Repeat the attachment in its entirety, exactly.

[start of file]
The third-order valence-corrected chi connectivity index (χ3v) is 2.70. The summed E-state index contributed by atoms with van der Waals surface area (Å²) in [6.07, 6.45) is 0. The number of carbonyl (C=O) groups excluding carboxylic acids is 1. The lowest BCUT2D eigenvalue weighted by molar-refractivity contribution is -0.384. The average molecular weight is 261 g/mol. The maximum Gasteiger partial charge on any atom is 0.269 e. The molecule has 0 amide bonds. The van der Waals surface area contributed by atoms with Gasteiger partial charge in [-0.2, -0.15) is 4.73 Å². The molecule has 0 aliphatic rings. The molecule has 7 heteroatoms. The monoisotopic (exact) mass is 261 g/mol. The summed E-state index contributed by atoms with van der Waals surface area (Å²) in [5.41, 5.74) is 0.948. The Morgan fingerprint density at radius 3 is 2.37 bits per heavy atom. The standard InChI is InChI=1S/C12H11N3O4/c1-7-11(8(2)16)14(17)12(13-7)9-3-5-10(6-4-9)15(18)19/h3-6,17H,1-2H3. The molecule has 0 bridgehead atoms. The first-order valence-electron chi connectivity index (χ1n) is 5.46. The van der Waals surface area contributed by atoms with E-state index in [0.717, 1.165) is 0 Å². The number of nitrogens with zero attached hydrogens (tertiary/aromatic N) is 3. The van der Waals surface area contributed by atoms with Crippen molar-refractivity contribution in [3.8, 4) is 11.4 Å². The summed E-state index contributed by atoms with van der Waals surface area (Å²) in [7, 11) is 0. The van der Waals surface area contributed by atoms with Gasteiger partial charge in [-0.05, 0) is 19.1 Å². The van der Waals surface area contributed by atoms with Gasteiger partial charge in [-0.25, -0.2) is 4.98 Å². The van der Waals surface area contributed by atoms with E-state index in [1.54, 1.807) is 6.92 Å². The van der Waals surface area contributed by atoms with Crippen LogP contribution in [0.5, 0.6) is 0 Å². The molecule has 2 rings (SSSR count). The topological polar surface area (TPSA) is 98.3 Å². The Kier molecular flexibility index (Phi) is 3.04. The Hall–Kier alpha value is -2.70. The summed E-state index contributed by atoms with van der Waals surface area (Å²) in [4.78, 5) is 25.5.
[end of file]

The third-order valence-corrected chi connectivity index (χ3v) is 2.70. The summed E-state index contributed by atoms with van der Waals surface area (Å²) in [6.07, 6.45) is 0. The number of carbonyl (C=O) groups excluding carboxylic acids is 1. The lowest BCUT2D eigenvalue weighted by molar-refractivity contribution is -0.384. The average molecular weight is 261 g/mol. The maximum Gasteiger partial charge on any atom is 0.269 e. The molecule has 0 amide bonds. The van der Waals surface area contributed by atoms with Gasteiger partial charge in [-0.2, -0.15) is 4.73 Å². The molecule has 0 aliphatic rings. The molecule has 7 heteroatoms. The monoisotopic (exact) mass is 261 g/mol. The summed E-state index contributed by atoms with van der Waals surface area (Å²) in [5.41, 5.74) is 0.948. The Morgan fingerprint density at radius 3 is 2.37 bits per heavy atom. The standard InChI is InChI=1S/C12H11N3O4/c1-7-11(8(2)16)14(17)12(13-7)9-3-5-10(6-4-9)15(18)19/h3-6,17H,1-2H3. The molecule has 0 bridgehead atoms. The first-order valence-electron chi connectivity index (χ1n) is 5.46. The van der Waals surface area contributed by atoms with E-state index in [0.717, 1.165) is 0 Å². The number of nitrogens with zero attached hydrogens (tertiary/aromatic N) is 3. The van der Waals surface area contributed by atoms with Crippen molar-refractivity contribution in [3.8, 4) is 11.4 Å². The summed E-state index contributed by atoms with van der Waals surface area (Å²) in [7, 11) is 0. The van der Waals surface area contributed by atoms with Gasteiger partial charge in [-0.05, 0) is 19.1 Å². The van der Waals surface area contributed by atoms with Gasteiger partial charge in [-0.25, -0.2) is 4.98 Å². The van der Waals surface area contributed by atoms with E-state index in [1.54, 1.807) is 6.92 Å². The van der Waals surface area contributed by atoms with Crippen LogP contribution in [0.5, 0.6) is 0 Å². The molecule has 2 rings (SSSR count). The topological polar surface area (TPSA) is 98.3 Å². The Kier molecular flexibility index (Phi) is 3.04. The Hall–Kier alpha value is -2.70. The summed E-state index contributed by atoms with van der Waals surface area (Å²) in [4.78, 5) is 25.5.